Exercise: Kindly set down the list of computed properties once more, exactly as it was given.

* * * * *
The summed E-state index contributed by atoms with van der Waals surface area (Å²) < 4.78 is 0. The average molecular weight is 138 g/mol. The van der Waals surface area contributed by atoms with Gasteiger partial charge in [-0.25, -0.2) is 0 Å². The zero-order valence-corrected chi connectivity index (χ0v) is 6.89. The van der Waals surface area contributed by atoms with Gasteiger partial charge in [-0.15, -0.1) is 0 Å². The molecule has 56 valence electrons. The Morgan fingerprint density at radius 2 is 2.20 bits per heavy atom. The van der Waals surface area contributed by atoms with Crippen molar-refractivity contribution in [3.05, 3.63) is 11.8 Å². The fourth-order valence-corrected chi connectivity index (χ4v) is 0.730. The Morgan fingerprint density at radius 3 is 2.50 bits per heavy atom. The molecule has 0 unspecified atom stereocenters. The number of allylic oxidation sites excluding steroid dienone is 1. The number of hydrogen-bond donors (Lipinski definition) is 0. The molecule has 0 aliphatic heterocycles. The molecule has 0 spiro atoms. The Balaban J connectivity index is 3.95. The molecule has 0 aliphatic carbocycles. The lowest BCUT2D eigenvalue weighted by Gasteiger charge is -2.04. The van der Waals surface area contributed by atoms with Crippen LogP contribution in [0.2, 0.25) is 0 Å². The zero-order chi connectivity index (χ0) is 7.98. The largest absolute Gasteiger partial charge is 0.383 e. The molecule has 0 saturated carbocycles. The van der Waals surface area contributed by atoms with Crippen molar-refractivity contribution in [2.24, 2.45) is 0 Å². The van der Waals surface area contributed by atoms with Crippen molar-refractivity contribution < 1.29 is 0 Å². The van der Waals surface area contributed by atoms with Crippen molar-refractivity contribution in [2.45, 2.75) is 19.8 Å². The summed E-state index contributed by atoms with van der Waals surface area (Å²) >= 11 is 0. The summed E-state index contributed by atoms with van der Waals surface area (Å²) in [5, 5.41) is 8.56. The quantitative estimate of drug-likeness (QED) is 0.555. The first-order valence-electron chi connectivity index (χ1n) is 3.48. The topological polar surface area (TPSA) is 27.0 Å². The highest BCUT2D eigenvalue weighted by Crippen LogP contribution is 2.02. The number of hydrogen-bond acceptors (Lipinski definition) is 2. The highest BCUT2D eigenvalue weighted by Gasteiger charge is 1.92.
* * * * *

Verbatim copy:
The summed E-state index contributed by atoms with van der Waals surface area (Å²) < 4.78 is 0. The average molecular weight is 138 g/mol. The van der Waals surface area contributed by atoms with Gasteiger partial charge in [-0.25, -0.2) is 0 Å². The zero-order valence-corrected chi connectivity index (χ0v) is 6.89. The van der Waals surface area contributed by atoms with Gasteiger partial charge in [-0.15, -0.1) is 0 Å². The molecule has 56 valence electrons. The Morgan fingerprint density at radius 2 is 2.20 bits per heavy atom. The van der Waals surface area contributed by atoms with Crippen molar-refractivity contribution in [3.05, 3.63) is 11.8 Å². The fourth-order valence-corrected chi connectivity index (χ4v) is 0.730. The Morgan fingerprint density at radius 3 is 2.50 bits per heavy atom. The molecule has 0 unspecified atom stereocenters. The number of allylic oxidation sites excluding steroid dienone is 1. The number of hydrogen-bond donors (Lipinski definition) is 0. The molecule has 0 aliphatic heterocycles. The molecule has 0 spiro atoms. The Balaban J connectivity index is 3.95. The molecule has 0 aliphatic carbocycles. The lowest BCUT2D eigenvalue weighted by Gasteiger charge is -2.04. The van der Waals surface area contributed by atoms with Crippen LogP contribution in [0.2, 0.25) is 0 Å². The zero-order chi connectivity index (χ0) is 7.98. The largest absolute Gasteiger partial charge is 0.383 e. The molecule has 0 saturated carbocycles. The van der Waals surface area contributed by atoms with Crippen molar-refractivity contribution in [2.24, 2.45) is 0 Å². The van der Waals surface area contributed by atoms with Crippen molar-refractivity contribution < 1.29 is 0 Å². The van der Waals surface area contributed by atoms with Crippen molar-refractivity contribution in [2.45, 2.75) is 19.8 Å². The summed E-state index contributed by atoms with van der Waals surface area (Å²) >= 11 is 0. The summed E-state index contributed by atoms with van der Waals surface area (Å²) in [5, 5.41) is 8.56. The quantitative estimate of drug-likeness (QED) is 0.555. The first-order valence-electron chi connectivity index (χ1n) is 3.48. The topological polar surface area (TPSA) is 27.0 Å². The highest BCUT2D eigenvalue weighted by Crippen LogP contribution is 2.02. The number of hydrogen-bond acceptors (Lipinski definition) is 2. The highest BCUT2D eigenvalue weighted by Gasteiger charge is 1.92.